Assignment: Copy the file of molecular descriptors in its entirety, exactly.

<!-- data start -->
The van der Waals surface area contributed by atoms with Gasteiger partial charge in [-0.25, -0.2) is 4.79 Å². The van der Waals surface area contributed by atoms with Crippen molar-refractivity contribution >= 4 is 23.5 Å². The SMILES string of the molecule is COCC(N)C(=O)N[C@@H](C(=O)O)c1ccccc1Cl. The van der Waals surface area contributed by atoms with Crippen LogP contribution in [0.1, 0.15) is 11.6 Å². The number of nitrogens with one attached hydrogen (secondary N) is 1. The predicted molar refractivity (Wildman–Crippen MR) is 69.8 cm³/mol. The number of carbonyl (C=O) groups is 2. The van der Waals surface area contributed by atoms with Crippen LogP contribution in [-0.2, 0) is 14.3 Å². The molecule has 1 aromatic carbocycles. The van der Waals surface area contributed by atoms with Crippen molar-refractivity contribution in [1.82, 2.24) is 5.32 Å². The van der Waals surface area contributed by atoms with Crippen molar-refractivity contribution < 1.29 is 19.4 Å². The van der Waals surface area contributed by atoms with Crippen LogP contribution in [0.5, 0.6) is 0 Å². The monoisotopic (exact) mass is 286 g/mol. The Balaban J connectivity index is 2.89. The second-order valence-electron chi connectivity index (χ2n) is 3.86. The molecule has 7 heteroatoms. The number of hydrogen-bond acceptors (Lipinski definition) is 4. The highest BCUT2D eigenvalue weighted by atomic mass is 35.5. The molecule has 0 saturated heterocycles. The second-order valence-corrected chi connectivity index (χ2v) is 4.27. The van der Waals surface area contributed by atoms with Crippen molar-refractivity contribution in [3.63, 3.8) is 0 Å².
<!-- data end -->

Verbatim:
The van der Waals surface area contributed by atoms with Gasteiger partial charge in [-0.25, -0.2) is 4.79 Å². The van der Waals surface area contributed by atoms with Crippen molar-refractivity contribution >= 4 is 23.5 Å². The SMILES string of the molecule is COCC(N)C(=O)N[C@@H](C(=O)O)c1ccccc1Cl. The van der Waals surface area contributed by atoms with Crippen LogP contribution in [0.1, 0.15) is 11.6 Å². The number of nitrogens with one attached hydrogen (secondary N) is 1. The predicted molar refractivity (Wildman–Crippen MR) is 69.8 cm³/mol. The number of carbonyl (C=O) groups is 2. The van der Waals surface area contributed by atoms with Crippen LogP contribution in [-0.2, 0) is 14.3 Å². The molecule has 1 aromatic carbocycles. The van der Waals surface area contributed by atoms with Crippen molar-refractivity contribution in [1.82, 2.24) is 5.32 Å². The van der Waals surface area contributed by atoms with Crippen molar-refractivity contribution < 1.29 is 19.4 Å². The van der Waals surface area contributed by atoms with Crippen LogP contribution in [0.5, 0.6) is 0 Å². The monoisotopic (exact) mass is 286 g/mol. The Balaban J connectivity index is 2.89. The second-order valence-electron chi connectivity index (χ2n) is 3.86. The molecule has 7 heteroatoms. The number of hydrogen-bond acceptors (Lipinski definition) is 4. The highest BCUT2D eigenvalue weighted by atomic mass is 35.5. The molecule has 0 saturated heterocycles. The second-order valence-corrected chi connectivity index (χ2v) is 4.27. The van der Waals surface area contributed by atoms with Crippen molar-refractivity contribution in [3.63, 3.8) is 0 Å².